devils_advocate 2:48 pm 08 Aug 12

c_c said :

Why all the negativity?

Do I detect a bit of toll poppy creeping in, perhaps a bit scared newer graduates with better looking degrees will overtake you and, as research shows, earn more?

For one thing, this deflates the value of the existing masters degrees in the economy. Kind of like printing money.

Another problem is, that as an employer or someone who is tasked with making employment decisions, it now becomes one more complication in assessing the qualifications of graduates or candidates in general.

c_c 2:39 pm 08 Aug 12

johnboy said :

It’s pretty simple. If they’re compressing the tuition then why not do that in the traditional structure?

But it certainly looks like they plan to teach less while conferring more.

Can’t make that sort of judgement until you see the assessment schemes for these new courses.

Throughout the ANU, they’re making traditional teaching optional and favouring of research intensive methods.

In addition, there’s growing demand for non-standard session enrolment, where despite having courses condensed into a couple of weeks, the assessment schemes are the equivalent of two full semester courses.

So long as the assessment scheme is rigorous enough and the target of these new programs remains the higher performing students, I don’t see an issue.
If they make the assessment weak though, then I would agree it risks conferring more while teaching less.
But I’m going to remain open minded about this, because I still recall the same kind of negative arguments being made when combined degrees came into fashion and I’ve yet to see any negatives come from them, quite the contrary in fact.

HenryBG 2:38 pm 08 Aug 12

VYBerlinaV8_is_back said :

c_c said :

Why all the negativity?

Do I detect a bit of toll poppy creeping in, perhaps a bit scared newer graduates with better looking degrees will overtake you and, as research shows, earn more?

The question will be whether the new structure actually translates to better skills and outcomes. At this stage it is hard to tell.

As JB said, though, it certainly looks like more conferring with less teaching.

I think you should just go the whole hog and just buy your Degree, Masters, and PhD online.
You can get all 3 for under $300 if you find the right website.

devils_advocate 2:38 pm 08 Aug 12

VYBerlinaV8_is_back said :

c_c said :

Why all the negativity?

Do I detect a bit of toll poppy creeping in, perhaps a bit scared newer graduates with better looking degrees will overtake you and, as research shows, earn more?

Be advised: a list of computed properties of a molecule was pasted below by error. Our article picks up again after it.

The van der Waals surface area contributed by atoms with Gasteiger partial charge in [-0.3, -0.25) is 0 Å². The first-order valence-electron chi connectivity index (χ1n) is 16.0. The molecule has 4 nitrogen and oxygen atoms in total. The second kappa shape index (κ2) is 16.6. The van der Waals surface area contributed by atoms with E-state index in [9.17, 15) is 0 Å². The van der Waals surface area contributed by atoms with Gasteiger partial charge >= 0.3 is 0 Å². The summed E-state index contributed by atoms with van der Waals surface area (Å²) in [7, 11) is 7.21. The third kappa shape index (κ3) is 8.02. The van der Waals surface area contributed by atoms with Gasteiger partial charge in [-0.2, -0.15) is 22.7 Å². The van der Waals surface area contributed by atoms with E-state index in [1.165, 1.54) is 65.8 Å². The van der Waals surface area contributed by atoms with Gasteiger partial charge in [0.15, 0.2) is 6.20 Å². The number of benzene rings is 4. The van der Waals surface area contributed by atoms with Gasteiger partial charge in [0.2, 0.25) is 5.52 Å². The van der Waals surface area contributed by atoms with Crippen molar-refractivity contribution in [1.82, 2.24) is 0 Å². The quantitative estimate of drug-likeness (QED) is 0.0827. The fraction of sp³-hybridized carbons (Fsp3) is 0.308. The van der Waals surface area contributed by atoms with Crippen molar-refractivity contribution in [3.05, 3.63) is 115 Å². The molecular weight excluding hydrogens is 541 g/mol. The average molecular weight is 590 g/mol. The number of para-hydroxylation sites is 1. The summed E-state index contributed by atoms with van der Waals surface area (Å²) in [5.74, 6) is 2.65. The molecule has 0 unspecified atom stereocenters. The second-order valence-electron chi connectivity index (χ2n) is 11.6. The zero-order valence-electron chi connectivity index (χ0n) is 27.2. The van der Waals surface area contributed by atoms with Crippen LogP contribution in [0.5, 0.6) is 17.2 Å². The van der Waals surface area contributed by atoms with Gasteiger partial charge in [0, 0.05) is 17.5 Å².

The question will be whether the new structure actually translates to better skills and outcomes. At this stage it is hard to tell.

As JB said, though, it certainly looks like more conferring with less teaching.

I was going to suggest, provided the “masters” level subjects were only offered to students with a certain level of attainment in their undergrad subjects, this could be ok.

Then I realised that this is honours.

So yeah, sounds a bit dodgy.

VYBerlinaV8_is_back 2:24 pm 08 Aug 12

c_c said :

Why all the negativity?

Do I detect a bit of toll poppy creeping in, perhaps a bit scared newer graduates with better looking degrees will overtake you and, as research shows, earn more?

The question will be whether the new structure actually translates to better skills and outcomes. At this stage it is hard to tell.

As JB said, though, it certainly looks like more conferring with less teaching.

johnboy 2:11 pm 08 Aug 12

It’s pretty simple. If they’re compressing the tuition then why not do that in the traditional structure?

But it certainly looks like they plan to teach less while conferring more.

c_c 1:57 pm 08 Aug 12

Why all the negativity?

Do I detect a bit of toll poppy creeping in, perhaps a bit scared newer graduates with better looking degrees will overtake you and, as research shows, earn more?

switch 1:18 pm 08 Aug 12

“The new degree will mean students can get a bachelor and masters degree in reduced time, complete several masters subjects in a bachelor degree, and graduate from two degrees that will set them up for life.”

And best of all, keep them paying fees at university for a few more years.

Master’s degrees are as useless as tits on a bull. Either go the whole hog and get a PhD, or get out in the real world and get actual experience.